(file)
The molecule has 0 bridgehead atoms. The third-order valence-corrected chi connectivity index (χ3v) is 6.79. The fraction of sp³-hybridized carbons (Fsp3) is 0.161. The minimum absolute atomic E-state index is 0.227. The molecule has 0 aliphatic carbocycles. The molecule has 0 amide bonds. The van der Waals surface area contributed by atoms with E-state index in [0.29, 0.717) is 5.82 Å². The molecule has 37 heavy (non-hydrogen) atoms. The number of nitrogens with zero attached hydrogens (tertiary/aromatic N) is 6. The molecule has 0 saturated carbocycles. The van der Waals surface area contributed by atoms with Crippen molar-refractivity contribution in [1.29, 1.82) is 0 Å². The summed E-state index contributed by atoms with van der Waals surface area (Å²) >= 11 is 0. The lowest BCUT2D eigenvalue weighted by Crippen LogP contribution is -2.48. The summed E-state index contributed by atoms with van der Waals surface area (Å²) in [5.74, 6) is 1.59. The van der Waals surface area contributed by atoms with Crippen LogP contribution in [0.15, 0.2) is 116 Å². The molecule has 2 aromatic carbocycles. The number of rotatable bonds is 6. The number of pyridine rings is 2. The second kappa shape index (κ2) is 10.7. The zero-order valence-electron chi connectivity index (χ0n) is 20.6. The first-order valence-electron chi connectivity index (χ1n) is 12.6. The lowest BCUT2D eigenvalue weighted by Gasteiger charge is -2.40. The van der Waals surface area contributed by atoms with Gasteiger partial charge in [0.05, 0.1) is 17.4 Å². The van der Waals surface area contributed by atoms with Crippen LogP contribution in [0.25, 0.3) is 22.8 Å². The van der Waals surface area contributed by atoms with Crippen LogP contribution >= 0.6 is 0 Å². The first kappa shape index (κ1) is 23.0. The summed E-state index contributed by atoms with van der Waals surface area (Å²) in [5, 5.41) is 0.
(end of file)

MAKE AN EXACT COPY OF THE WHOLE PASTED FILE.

The molecule has 0 bridgehead atoms. The third-order valence-corrected chi connectivity index (χ3v) is 6.79. The fraction of sp³-hybridized carbons (Fsp3) is 0.161. The minimum absolute atomic E-state index is 0.227. The molecule has 0 aliphatic carbocycles. The molecule has 0 amide bonds. The van der Waals surface area contributed by atoms with E-state index in [0.29, 0.717) is 5.82 Å². The molecule has 37 heavy (non-hydrogen) atoms. The number of nitrogens with zero attached hydrogens (tertiary/aromatic N) is 6. The molecule has 0 saturated carbocycles. The van der Waals surface area contributed by atoms with Crippen molar-refractivity contribution in [1.29, 1.82) is 0 Å². The summed E-state index contributed by atoms with van der Waals surface area (Å²) >= 11 is 0. The lowest BCUT2D eigenvalue weighted by Crippen LogP contribution is -2.48. The summed E-state index contributed by atoms with van der Waals surface area (Å²) in [5.74, 6) is 1.59. The van der Waals surface area contributed by atoms with Crippen LogP contribution in [0.15, 0.2) is 116 Å². The molecule has 2 aromatic carbocycles. The number of rotatable bonds is 6. The number of pyridine rings is 2. The second kappa shape index (κ2) is 10.7. The zero-order valence-electron chi connectivity index (χ0n) is 20.6. The first-order valence-electron chi connectivity index (χ1n) is 12.6. The lowest BCUT2D eigenvalue weighted by Gasteiger charge is -2.40. The van der Waals surface area contributed by atoms with Gasteiger partial charge in [0.05, 0.1) is 17.4 Å². The van der Waals surface area contributed by atoms with Crippen LogP contribution in [0.25, 0.3) is 22.8 Å². The van der Waals surface area contributed by atoms with Crippen LogP contribution >= 0.6 is 0 Å². The first kappa shape index (κ1) is 23.0. The summed E-state index contributed by atoms with van der Waals surface area (Å²) in [5, 5.41) is 0.